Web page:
So, we still haven’t come up with scenarios yet. This is where machine learning really comes into play. We now have taken our mountain of ensemble data and reduced it to a few pebbles (EOF-1 and EOF-2). We can use these two values as coordinates for each ensemble member in EOF phase space. If we plot that up, we get something like the phase space diagram below.
Remember that each of these principal components are EOFs that described variance from the mean. So, if we have a mean, and these two PCs, we can rebuild how each member looks. This also means that members close together on this plot look similar to each other. This is how a machine now sees the ensemble. While humans might try to match up 500mb height contours, a machine can do something similar in a fraction of a second by “looking” at the grand ensemble in this phase space. A human can still easily pick out groups of models there, but what about machine? Enter k-means clustering.
K-means clustering works by placing down either a specified (WPC cluster analysis always uses 4) or random number of cluster centroids down in this phase space and looking for ensemble members around it and grouping them in. It then nudges the centroid of each of these clusters to see get better groups, and iterates this, up to several hundred times until improvements start minimizing. The youtube video below shows how this process works.
So, now that we have clusters, we can take the mean of each smaller cluster, and instead of 100 layers of spaghetti, we now have only 4 distinct scenarios that (hopefully, and usually) encompass the uncertainty contained in the ensemble, with their membership size explaining the rough probability of that scenario.
So here we have our four scenarios at 500mb above, derived from our 100-member grand ensemble! How different each cluster is from each other depends mostly on 1) how much uncertainty is there and 2) are four scenarios appropriate to describe that uncertainty. Through the EOFs, we saw that the main source of uncertainty was location (possibly progression), and to a lesser extent, depth of the trough at this time. If you look at this over a couple of time steps, you can infer this is probably a phasing issue- with a deep trough along the coast that either phases with an additional shortwave in the north, progressing across the Western US (clusters 1 and 3, representing ~52% of the ensemble solutions), or not phasing and instead cutting off over the Pacific (clusters 2 and 4, representing ~48% of the ensemble solutions).
So now we have our scenarios. 500mb height doesn’t mean a lot of have a lot of impact to most people, so let’s look at some associate parameters closer to the surface. First, we’ll look at QPF in the image compare below. On the left side (slider all the way right), we see the cluster 500mb heights and anomaly from model climatology shaded. On the right side (slider all the way left), we see the resulting 24-hr QPF contoured, with differences from the grand mean (not climatology) shaded. From these, we can see with the phasing scenario (clusters 1 and 3, ~52% of the ensemble solutions), we get more widespread precipitation across the Western US- especially across the north. In contrast with the non-phasing solution (clusters 2 and 4, representing ~48% of the ensemble solutions), precipitation is more uncertain and confined to the southwest (I will spoil the game a bit – precipitation here is a result of moisture from the tropical system currently developing as of this writing, being wrapped up into the southwest by the closed upper-level low). Since these are coarse (0.5 degree), raw ensembles, I would not put any stock in, or try to interpret specific amounts here, just focus relative differences.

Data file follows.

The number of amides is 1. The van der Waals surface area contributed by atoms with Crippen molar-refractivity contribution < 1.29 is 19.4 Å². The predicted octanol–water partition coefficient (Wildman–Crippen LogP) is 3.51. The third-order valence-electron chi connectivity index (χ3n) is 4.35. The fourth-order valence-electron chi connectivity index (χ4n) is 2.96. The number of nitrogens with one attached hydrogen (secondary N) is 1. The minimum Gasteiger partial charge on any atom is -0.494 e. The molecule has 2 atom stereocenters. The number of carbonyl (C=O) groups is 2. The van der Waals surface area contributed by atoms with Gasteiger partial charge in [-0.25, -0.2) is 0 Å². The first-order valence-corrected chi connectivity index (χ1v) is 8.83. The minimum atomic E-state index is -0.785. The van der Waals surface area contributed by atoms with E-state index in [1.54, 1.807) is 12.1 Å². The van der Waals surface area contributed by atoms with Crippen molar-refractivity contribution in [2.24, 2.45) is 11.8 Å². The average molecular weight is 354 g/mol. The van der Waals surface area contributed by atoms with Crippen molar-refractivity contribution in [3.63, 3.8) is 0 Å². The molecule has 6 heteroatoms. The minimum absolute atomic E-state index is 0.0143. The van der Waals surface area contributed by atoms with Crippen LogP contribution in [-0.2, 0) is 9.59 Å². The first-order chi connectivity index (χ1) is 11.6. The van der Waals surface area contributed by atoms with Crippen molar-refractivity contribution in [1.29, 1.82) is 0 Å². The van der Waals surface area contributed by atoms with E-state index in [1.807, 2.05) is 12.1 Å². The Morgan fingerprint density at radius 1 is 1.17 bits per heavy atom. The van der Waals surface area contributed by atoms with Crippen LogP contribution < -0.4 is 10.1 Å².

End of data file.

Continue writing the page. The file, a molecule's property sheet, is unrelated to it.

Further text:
We’ll look at the same thing below, only for max temperatures. Once again, this is raw, coarse ensemble data, so pay attention to relative differences vs absolute values here. The phasing scenario brings cooler, possibly (~20% chance of) much cooler temperatures to the west, while the non-phasing solution brings warmer, possibly (~18% chance of) much warmer temperatures to the region.
We can take this even a step further by using this to provide context to NBM probabilities (since those are calibrated, unlike these), since this 100-member grand ensemble is a majority of weight in the NBM. But, we’ll leave this at just focusing on the clusters and the value it adds in allowing us to sort through the spaghetti and create actionable scenarios, rather than just saying “there is too much uncertainty”. Hopefully, even though we ran through this quickly, I have demonstrated the power of ensembles- especially when there is high uncertainty! If not, keep following along as weather continues to unfold (especially across the Western US)!